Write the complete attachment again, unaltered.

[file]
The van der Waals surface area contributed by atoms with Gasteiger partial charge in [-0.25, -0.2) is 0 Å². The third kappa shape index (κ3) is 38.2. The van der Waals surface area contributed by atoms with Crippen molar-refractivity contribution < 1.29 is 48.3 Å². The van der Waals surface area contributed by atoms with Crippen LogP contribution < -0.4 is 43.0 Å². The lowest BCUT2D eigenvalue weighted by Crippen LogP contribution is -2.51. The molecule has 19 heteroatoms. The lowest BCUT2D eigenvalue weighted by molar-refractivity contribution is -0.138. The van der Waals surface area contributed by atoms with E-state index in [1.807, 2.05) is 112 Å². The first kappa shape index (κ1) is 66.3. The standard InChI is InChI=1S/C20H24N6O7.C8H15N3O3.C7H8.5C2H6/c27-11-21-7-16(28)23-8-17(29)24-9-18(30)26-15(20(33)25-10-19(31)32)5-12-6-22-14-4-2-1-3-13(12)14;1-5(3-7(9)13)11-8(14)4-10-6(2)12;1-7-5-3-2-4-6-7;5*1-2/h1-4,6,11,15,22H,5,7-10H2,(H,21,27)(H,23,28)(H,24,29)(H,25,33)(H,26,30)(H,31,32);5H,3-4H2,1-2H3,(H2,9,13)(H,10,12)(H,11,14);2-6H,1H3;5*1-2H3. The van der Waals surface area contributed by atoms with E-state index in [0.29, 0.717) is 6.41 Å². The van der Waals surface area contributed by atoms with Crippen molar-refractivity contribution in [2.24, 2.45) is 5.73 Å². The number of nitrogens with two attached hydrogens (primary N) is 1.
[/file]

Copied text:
The van der Waals surface area contributed by atoms with Gasteiger partial charge in [-0.25, -0.2) is 0 Å². The third kappa shape index (κ3) is 38.2. The van der Waals surface area contributed by atoms with Crippen molar-refractivity contribution < 1.29 is 48.3 Å². The van der Waals surface area contributed by atoms with Crippen LogP contribution < -0.4 is 43.0 Å². The lowest BCUT2D eigenvalue weighted by Crippen LogP contribution is -2.51. The molecule has 19 heteroatoms. The lowest BCUT2D eigenvalue weighted by molar-refractivity contribution is -0.138. The van der Waals surface area contributed by atoms with E-state index in [1.807, 2.05) is 112 Å². The first kappa shape index (κ1) is 66.3. The standard InChI is InChI=1S/C20H24N6O7.C8H15N3O3.C7H8.5C2H6/c27-11-21-7-16(28)23-8-17(29)24-9-18(30)26-15(20(33)25-10-19(31)32)5-12-6-22-14-4-2-1-3-13(12)14;1-5(3-7(9)13)11-8(14)4-10-6(2)12;1-7-5-3-2-4-6-7;5*1-2/h1-4,6,11,15,22H,5,7-10H2,(H,21,27)(H,23,28)(H,24,29)(H,25,33)(H,26,30)(H,31,32);5H,3-4H2,1-2H3,(H2,9,13)(H,10,12)(H,11,14);2-6H,1H3;5*1-2H3. The van der Waals surface area contributed by atoms with E-state index in [0.29, 0.717) is 6.41 Å². The van der Waals surface area contributed by atoms with Crippen molar-refractivity contribution in [2.24, 2.45) is 5.73 Å². The number of nitrogens with two attached hydrogens (primary N) is 1.